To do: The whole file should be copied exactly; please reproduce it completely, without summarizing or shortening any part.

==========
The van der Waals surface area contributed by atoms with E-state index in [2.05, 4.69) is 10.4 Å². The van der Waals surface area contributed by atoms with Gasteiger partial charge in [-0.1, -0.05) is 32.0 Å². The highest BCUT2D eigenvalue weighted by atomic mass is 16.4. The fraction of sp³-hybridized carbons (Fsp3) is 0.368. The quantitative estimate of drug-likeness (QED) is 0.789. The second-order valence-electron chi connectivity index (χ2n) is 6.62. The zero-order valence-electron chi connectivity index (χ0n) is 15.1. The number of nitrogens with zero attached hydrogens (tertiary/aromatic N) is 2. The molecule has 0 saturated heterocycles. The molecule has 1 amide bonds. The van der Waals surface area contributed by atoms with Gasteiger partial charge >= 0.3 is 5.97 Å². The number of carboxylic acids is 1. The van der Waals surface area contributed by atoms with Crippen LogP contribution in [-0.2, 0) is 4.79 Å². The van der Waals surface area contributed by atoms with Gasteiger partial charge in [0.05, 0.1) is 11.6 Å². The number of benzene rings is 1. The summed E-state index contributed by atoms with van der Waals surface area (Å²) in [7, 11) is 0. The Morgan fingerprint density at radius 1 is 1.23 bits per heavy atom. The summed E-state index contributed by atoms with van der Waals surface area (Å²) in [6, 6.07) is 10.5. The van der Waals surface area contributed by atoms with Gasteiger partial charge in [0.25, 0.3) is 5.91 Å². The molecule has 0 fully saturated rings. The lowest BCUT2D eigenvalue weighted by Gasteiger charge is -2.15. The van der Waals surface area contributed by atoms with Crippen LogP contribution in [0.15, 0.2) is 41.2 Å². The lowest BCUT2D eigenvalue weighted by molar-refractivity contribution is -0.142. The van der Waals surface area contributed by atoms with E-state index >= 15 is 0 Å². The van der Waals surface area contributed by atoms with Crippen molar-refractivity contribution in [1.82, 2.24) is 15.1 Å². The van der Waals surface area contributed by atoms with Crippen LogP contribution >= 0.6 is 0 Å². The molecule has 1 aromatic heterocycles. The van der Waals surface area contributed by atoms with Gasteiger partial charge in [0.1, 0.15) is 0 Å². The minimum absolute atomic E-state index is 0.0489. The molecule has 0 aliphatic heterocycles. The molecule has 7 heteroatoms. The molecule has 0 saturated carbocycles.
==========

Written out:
The van der Waals surface area contributed by atoms with E-state index in [2.05, 4.69) is 10.4 Å². The van der Waals surface area contributed by atoms with Gasteiger partial charge in [-0.1, -0.05) is 32.0 Å². The highest BCUT2D eigenvalue weighted by atomic mass is 16.4. The fraction of sp³-hybridized carbons (Fsp3) is 0.368. The quantitative estimate of drug-likeness (QED) is 0.789. The second-order valence-electron chi connectivity index (χ2n) is 6.62. The zero-order valence-electron chi connectivity index (χ0n) is 15.1. The number of nitrogens with zero attached hydrogens (tertiary/aromatic N) is 2. The molecule has 0 saturated heterocycles. The molecule has 1 amide bonds. The van der Waals surface area contributed by atoms with Gasteiger partial charge >= 0.3 is 5.97 Å². The number of carboxylic acids is 1. The van der Waals surface area contributed by atoms with Crippen LogP contribution in [-0.2, 0) is 4.79 Å². The van der Waals surface area contributed by atoms with Gasteiger partial charge in [0.05, 0.1) is 11.6 Å². The number of benzene rings is 1. The summed E-state index contributed by atoms with van der Waals surface area (Å²) in [7, 11) is 0. The Morgan fingerprint density at radius 1 is 1.23 bits per heavy atom. The summed E-state index contributed by atoms with van der Waals surface area (Å²) in [6, 6.07) is 10.5. The van der Waals surface area contributed by atoms with Gasteiger partial charge in [0.25, 0.3) is 5.91 Å². The molecule has 0 fully saturated rings. The lowest BCUT2D eigenvalue weighted by Gasteiger charge is -2.15. The van der Waals surface area contributed by atoms with Crippen LogP contribution in [0.15, 0.2) is 41.2 Å². The lowest BCUT2D eigenvalue weighted by molar-refractivity contribution is -0.142. The van der Waals surface area contributed by atoms with E-state index >= 15 is 0 Å². The van der Waals surface area contributed by atoms with Crippen molar-refractivity contribution in [1.82, 2.24) is 15.1 Å². The van der Waals surface area contributed by atoms with Crippen LogP contribution >= 0.6 is 0 Å². The molecule has 1 aromatic heterocycles. The van der Waals surface area contributed by atoms with Gasteiger partial charge in [0.1, 0.15) is 0 Å². The minimum absolute atomic E-state index is 0.0489. The molecule has 0 aliphatic heterocycles. The molecule has 7 heteroatoms. The molecule has 0 saturated carbocycles.